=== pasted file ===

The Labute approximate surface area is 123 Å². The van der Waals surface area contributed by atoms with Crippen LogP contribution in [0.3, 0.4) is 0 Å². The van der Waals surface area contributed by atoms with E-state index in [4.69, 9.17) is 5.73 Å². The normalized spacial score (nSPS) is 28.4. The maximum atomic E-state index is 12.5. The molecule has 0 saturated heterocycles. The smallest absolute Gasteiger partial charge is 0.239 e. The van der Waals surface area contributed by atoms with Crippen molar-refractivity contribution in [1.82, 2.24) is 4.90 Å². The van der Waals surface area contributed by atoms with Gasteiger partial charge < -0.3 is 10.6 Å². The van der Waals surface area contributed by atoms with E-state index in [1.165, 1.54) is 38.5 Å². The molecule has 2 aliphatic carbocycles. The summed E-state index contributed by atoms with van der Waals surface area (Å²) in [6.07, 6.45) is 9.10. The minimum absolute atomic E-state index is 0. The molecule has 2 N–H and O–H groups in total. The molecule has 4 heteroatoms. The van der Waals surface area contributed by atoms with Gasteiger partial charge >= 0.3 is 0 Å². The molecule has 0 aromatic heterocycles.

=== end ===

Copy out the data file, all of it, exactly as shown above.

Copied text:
The Labute approximate surface area is 123 Å². The van der Waals surface area contributed by atoms with Crippen LogP contribution in [0.3, 0.4) is 0 Å². The van der Waals surface area contributed by atoms with E-state index in [4.69, 9.17) is 5.73 Å². The normalized spacial score (nSPS) is 28.4. The maximum atomic E-state index is 12.5. The molecule has 0 saturated heterocycles. The smallest absolute Gasteiger partial charge is 0.239 e. The van der Waals surface area contributed by atoms with Crippen molar-refractivity contribution in [1.82, 2.24) is 4.90 Å². The van der Waals surface area contributed by atoms with Gasteiger partial charge < -0.3 is 10.6 Å². The van der Waals surface area contributed by atoms with E-state index in [1.165, 1.54) is 38.5 Å². The molecule has 2 aliphatic carbocycles. The summed E-state index contributed by atoms with van der Waals surface area (Å²) in [6.07, 6.45) is 9.10. The minimum absolute atomic E-state index is 0. The molecule has 2 N–H and O–H groups in total. The molecule has 4 heteroatoms. The van der Waals surface area contributed by atoms with Gasteiger partial charge >= 0.3 is 0 Å². The molecule has 0 aromatic heterocycles.